|This article forms part of the series
|Baptism - Chrismation
Confession - Eucharist
Marriage - Ordination
|Nepsis - Metanoia
Hesychia - Phronema
Mysticism - Nous
|Chastity - Obedience
Stability - Fasting
Poverty - Monasticism
|Humility - Generosity
Chastity - Meekness
Temperance - Contentment
|Worship - Veneration
Prayer Rule - Jesus Prayer
Relics - Sign of the Cross
The Ladder of Divine Ascent
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Virtue (Greek αρετή; Latin virtus) is the habitual, well-established, readiness or disposition of man's powers directing them to some goodness of act.1 Virtue is moral excellence of a man or a woman. The word αρετή is derived from the Greek arete (αρετή). As applied to humans, a virtue is a good character trait. The Latin word virtus literally means "manliness," from vir, "man" in the masculine sense; and referred originally to masculine, warlike virtues such as courage. In one of the many ironies of etymology, in English the word "virtue" is often used to refer to a woman's chastity.
In the Greek it is more properly called ηθική αρετή, or "habitual excellence." It is something practiced at all times. The virtue of perseverance is needed for all and any virtue since it is a habit of character and must be used continuously in order for any person to maintain oneself in virtue. The Orthodox Church teaches that the body, as well as the soul, must be trained and disciplined because man is a unity of soul and body. Fasting and self-control are the primary source of all good and the foundation of acquiring virtue.
Likeness of God
Genesis states that man was created in the according to the image and likeness of God. John of Damascus wrote, ‘The expression according to the image indicates rationality and freedom, while the expression according to the likeness indicates assimilation to God through virtue.’ All of the human virtues are attributes of God. They are the divine properties which should be in all human persons by the gift of God in creation and salvation through Christ. To acquire the virtues is to reacquire the divine likeness of God.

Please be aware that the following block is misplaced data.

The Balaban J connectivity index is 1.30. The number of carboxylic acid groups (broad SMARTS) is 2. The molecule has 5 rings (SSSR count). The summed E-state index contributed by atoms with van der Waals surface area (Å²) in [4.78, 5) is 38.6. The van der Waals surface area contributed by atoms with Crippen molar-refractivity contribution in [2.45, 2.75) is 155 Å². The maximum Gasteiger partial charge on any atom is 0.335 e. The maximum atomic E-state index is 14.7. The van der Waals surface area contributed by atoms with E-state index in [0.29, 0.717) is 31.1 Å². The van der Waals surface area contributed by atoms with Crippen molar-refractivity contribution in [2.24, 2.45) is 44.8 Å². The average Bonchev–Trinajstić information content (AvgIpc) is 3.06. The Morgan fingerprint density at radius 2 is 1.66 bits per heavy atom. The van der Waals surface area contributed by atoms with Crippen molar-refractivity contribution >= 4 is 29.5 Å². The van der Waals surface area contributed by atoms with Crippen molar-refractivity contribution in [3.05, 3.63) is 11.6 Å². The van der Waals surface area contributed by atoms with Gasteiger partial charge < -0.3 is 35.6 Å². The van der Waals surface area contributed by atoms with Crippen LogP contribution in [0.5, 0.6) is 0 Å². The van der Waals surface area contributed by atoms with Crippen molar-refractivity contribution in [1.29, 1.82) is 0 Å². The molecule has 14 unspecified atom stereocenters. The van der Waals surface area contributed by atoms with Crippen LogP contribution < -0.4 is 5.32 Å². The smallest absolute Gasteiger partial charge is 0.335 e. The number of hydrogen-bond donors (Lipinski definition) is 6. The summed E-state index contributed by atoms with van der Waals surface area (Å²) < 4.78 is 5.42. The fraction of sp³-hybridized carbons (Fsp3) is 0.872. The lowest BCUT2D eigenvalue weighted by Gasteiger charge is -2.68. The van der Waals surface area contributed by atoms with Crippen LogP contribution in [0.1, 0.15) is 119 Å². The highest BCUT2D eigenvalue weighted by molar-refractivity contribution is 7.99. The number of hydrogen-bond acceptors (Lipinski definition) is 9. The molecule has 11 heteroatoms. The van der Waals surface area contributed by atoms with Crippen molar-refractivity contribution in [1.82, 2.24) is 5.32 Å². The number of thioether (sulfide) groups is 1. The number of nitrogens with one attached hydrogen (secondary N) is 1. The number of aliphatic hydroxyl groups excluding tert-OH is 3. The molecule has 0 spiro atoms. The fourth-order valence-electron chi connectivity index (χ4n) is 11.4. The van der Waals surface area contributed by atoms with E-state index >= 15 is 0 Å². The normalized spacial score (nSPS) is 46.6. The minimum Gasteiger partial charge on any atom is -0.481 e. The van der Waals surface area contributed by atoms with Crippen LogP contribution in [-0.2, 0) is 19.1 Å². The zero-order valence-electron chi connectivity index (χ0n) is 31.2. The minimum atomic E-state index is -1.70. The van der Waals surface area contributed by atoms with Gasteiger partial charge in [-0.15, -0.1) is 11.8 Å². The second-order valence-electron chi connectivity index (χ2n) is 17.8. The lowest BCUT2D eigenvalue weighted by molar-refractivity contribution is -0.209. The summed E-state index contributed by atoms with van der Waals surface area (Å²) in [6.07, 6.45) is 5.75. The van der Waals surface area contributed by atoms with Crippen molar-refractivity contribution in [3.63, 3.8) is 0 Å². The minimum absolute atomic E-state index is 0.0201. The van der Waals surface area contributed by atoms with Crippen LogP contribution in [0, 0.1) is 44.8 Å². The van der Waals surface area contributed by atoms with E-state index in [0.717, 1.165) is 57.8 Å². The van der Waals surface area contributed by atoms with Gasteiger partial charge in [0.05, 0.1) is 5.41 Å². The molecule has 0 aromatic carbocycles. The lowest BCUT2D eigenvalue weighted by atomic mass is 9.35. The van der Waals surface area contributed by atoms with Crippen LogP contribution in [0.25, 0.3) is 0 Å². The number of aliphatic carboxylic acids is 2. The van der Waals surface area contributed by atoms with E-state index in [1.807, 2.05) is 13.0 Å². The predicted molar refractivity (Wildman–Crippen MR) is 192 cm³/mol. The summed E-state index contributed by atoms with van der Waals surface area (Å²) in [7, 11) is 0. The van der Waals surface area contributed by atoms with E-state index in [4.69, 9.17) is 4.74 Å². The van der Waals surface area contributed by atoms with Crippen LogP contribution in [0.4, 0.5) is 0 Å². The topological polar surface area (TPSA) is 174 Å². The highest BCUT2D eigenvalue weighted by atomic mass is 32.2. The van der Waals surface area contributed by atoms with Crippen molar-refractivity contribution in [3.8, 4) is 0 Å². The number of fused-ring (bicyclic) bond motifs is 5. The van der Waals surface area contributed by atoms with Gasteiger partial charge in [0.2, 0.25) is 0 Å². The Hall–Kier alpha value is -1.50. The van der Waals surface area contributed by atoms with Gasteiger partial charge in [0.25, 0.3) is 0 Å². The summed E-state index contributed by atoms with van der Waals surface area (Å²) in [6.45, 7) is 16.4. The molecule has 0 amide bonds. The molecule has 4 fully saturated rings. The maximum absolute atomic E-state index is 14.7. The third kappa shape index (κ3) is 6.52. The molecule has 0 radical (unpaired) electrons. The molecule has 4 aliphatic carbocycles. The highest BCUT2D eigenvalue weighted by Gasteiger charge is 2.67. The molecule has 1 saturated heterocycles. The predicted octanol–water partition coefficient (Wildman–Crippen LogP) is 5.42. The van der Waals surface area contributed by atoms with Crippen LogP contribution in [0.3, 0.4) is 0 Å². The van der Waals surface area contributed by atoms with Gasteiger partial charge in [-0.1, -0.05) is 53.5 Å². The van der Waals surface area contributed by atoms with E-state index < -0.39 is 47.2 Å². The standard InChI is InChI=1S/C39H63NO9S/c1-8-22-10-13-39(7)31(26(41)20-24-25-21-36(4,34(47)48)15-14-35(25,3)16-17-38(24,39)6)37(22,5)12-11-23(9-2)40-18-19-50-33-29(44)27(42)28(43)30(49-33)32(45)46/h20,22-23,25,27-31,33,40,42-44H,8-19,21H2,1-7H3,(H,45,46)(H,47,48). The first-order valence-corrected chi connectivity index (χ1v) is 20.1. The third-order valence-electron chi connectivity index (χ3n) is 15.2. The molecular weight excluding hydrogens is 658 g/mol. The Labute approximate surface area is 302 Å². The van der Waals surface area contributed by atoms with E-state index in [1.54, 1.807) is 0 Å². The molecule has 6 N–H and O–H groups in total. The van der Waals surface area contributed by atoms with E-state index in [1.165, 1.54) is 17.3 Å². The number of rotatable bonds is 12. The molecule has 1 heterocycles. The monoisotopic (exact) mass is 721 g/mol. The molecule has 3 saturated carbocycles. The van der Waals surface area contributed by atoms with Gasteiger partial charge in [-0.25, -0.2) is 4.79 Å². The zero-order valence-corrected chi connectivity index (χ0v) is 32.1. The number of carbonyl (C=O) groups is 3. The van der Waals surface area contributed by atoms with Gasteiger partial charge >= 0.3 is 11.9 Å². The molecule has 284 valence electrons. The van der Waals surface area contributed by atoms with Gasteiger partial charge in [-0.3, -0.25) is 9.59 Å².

Unlike the image of God, which can never be lost even by the most sinful, the likeness depends upon moral choice, upon ‘virtue,’ and so it is destroyed by sin. The virtues are not an endowment which man possesses from the start, but a goal at which he must aim, something which he can only acquire by degrees through the grace of God.
The virtues, often called the fruits of the Spirit, include:
- Faith - The weakness and absence of faith in God is rooted in sin, impurity and pride.
- Hope - Hope is the assurance of the good outcome of our lives lived by faith in God.
- Knowledge - Knowledge of God is the aim and goal of man's life, the purpose of his creation by God.
- Wisdom - The wise man is the one who sees clearly and deeply into the mysteries of God.
- Honesty - To be truthful at all times and lacking in hypocrisy.
- Humility – (Meekness) To see reality as it actually is in God. It means to know oneself and others as known by God.
- Obedience - To do the will of God is glory and life.
- Patience (Diligence) - To put up with one's self and others, growing gradually in the grace of God through the daily effort to keep His commandments and to accomplish His will.
- Courage - To not be afraid, even unto martyrdom.
- Faithfulness - The spiritual person is faithful to his calling, fulfilling every good resolution, and bearing fruit patiently with the gifts and talents given by God.
- Temperance (Self-Control, Chastity) - To be moderate in all things. Like patience, it comes from the grace of God; one must seek it from the Lord.
- Generosity (Kindness) – It is shown by care and concern for the well-being of others.
- Gratitude (Contentment) - The spiritual person is the one who is grateful for everything.
- Love - The greatest virtue of all is love. If we do not love one another, we cannot love God, for God is love.
1 New Catholic Encyclopedia, Catholic University of America, 1967. p. 704.